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How does the Web look? How could we tell an abnormal social network from a normal one? These and similar questions are important in many fields where the data can intuitively be cast as a graph; examples range from computer networks to sociology to biology and many more. Indeed, any M: N relation in database terminology can be represented as a graph. A lot of these questions boil down to the following: “How can we generate synthetic but realistic graphs? ” To answer this, we must first understand what patterns are common in realworld graphs and can thus be considered a mark of normality/realism. This survey give an overview of the incredible variety of work that has been done on these problems. One of our main contributions is the integration of points of view from physics, mathematics, sociology, and computer science. Further, we briefly describe recent advances on some related and interesting graph problems.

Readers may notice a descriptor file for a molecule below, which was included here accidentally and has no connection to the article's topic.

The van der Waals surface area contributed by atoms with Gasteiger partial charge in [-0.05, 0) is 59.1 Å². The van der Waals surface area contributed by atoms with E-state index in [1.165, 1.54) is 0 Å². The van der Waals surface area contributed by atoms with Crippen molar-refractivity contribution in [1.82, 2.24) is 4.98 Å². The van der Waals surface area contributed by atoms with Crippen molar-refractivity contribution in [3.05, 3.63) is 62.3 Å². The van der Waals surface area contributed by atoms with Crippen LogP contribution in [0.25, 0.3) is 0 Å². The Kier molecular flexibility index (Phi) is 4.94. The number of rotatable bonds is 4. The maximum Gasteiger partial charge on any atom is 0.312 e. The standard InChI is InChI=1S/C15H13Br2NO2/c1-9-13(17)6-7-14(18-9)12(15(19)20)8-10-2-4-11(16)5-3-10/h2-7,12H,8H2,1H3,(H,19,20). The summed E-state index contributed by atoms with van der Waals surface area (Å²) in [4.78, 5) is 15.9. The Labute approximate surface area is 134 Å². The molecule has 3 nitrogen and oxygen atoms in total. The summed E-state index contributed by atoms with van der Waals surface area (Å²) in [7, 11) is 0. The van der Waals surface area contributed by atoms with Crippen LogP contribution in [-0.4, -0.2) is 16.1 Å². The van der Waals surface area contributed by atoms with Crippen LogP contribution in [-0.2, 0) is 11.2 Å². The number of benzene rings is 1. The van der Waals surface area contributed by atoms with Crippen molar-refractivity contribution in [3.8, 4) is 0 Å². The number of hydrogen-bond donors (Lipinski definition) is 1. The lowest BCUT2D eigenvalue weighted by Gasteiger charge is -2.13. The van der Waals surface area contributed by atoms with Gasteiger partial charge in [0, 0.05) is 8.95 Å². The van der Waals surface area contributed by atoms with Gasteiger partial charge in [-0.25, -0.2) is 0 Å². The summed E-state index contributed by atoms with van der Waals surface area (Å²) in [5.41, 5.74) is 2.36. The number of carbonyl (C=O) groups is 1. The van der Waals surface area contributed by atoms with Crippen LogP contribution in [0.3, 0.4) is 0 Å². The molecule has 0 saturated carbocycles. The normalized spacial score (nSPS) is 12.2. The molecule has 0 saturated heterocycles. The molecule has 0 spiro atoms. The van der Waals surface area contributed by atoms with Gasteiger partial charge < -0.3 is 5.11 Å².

The Internet ASLevel Topology: Three Data Sources and One Definitive Metric
"... We calculate an extensive set of characteristics for Internet AS topologies extracted from the three data sources most frequently used by the research community: traceroutes, BGP, and WHOIS. We discover that traceroute and BGP topologies are similar to one another but differ substantially from the W ..."
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Cited by 108 (15 self)